Cardiovascular diseases (CVD) continue to be leading causes of death; heart failure (HF) has a significant influence on these rates [1]. Because it is present worldwide, with a mortality rate between 10 and 13.4% [2,3,4] and a cost between USD 22.1 and USD 30.7 billion to health systems [3,4,5], the World Health Organization (WHO) asks countries to prioritize combating this clinical syndrome marked by the inability of the heart to pump blood and nutrients to the metabolic tissues [6,7,8]. If nothing is done, it is projected that by 2030 there will be a 46% increase in the incidence rate, which will result in eight million people diagnosed with HF being held hostage by their physical and emotional limitations [9,10,11,12].
One of the measures necessary to improve the quality of life of people affected by this disease is the creation of strategies that encourage the adoption of healthy eating habits that promote improved cardiovascular function and positively impact morbidity and mortality rates [13,14,15]. Some dietary indices, based on nutritional recommendations or guidelines already present in the literature, demonstrate effective results between healthy eating and improved clinical prognosis [4,16,17,18,19,20,21]. However, these dietary patterns often contain foods that are not regional, or do not belong to the local culture, and are difficult to access, which creates barriers and makes adherence difficult.
To address this, the Ministry of Health, in partnership with Heart Hospital (HCor), adapted the recommendations of dietary standards and clinical guidelines with the objective of increasing the consumption of regional foods with a protective function for cardiovascular health; the resulting Brazilian Cardioprotective Diet had its efficacy tested in a cardioprotective nutrition education program: BALANCE. This new standard categorizes foods according to their nutritional composition into four groups represented using the colors of the Brazilian flag (green, yellow and blue), plus red. The proportion of these colors on the flag indicates the frequency with which each food group should be consumed to be considered protective of cardiovascular outcomes. Green is the predominant color on the flag, indicating that foods from the green group should be consumed most frequently, while those from the yellow group should be consumed in moderation, and foods from the blue group should be consumed occasionally. The red group represents ultra-processed foods that are not recommended in this food pattern; there is no red on the Brazilian flag. This standard is recommended for individuals who are overweight or obese and/or have controlled systemic arterial hypertension, compensated type 2 diabetes mellitus, dyslipidemias and/or CVD [22].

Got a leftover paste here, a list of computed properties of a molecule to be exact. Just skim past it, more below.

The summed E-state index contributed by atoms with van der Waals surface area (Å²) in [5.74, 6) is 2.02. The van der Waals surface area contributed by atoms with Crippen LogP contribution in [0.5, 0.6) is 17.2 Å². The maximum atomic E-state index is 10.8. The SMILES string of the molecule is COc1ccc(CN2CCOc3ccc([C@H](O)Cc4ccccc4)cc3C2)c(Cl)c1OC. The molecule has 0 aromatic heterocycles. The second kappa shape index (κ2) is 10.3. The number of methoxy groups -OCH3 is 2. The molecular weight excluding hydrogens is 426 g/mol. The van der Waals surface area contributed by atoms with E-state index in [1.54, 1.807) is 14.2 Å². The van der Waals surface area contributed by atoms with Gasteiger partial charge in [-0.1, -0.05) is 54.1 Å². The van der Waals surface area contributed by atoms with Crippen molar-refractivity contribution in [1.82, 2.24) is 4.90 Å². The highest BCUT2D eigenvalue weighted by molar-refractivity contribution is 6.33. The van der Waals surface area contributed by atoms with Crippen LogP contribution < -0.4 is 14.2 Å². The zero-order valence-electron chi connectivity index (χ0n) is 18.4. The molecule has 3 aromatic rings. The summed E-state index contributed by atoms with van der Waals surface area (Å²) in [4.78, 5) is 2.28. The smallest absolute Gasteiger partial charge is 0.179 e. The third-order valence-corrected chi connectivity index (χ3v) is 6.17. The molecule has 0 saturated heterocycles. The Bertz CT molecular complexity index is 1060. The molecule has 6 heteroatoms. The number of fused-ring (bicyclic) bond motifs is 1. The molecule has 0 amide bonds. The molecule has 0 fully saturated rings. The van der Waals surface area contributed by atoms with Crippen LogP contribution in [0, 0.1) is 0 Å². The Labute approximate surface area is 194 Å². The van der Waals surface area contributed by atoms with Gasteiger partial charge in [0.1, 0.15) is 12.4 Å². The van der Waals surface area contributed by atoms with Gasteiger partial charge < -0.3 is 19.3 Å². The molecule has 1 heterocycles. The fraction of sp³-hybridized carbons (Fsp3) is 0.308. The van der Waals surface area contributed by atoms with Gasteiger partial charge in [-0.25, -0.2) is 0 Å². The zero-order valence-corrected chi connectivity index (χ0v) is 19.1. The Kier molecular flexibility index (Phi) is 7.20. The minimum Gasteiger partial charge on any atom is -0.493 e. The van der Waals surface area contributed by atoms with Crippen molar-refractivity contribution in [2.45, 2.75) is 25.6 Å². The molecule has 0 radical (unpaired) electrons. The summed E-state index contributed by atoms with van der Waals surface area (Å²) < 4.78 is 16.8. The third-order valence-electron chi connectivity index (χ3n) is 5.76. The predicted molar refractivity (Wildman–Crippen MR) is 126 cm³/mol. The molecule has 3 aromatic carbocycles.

With the objective of evaluating the effectiveness of the nutritional recommendations of the Brazilian Cardioprotective Standard and cardiovascular outcomes, Silva et al. [23] created the BALANCE dietary index. However, because it is a new standard and index, there are few studies that associate it with the prevention or treatment of the diseases for which it is recommended. Therefore, the present study aims to evaluate the level of general and per group adherence to the BALANCE dietary index by hospitalized patients with HF, and the relationship between adherence and demographic, economic, and clinical factors, as well as the type of hospital care provided in Sergipe, Brazil.

2. Materials and Methods

2.1. Study Design

The study is cross-sectional and was carried out from April 2018 to February 2021 in four referral hospitals (2 public and 2 private) in cardiology in Aracaju/SE. It is part of the Congestive Heart Failure Registry (VICTIM-CHF) of that state.

2.2. Participants

Individuals of both sexes aged over 18 years who were hospitalized for HF decompensation participated in the study. Diagnosis and admission to the research study were performed using the Boston Score and Framingham criteria by two examiners from the hospital’s cardiology team [24]. Only participants who maintained this diagnosis at hospital discharge remained in the survey. Exclusion criteria included the presence of other chronic debilitating diseases (such as the human immunodeficiency virus, cancer or chronic obstructive pulmonary disease), difficulty in oral feeding and psychiatric or neurocognitive conditions.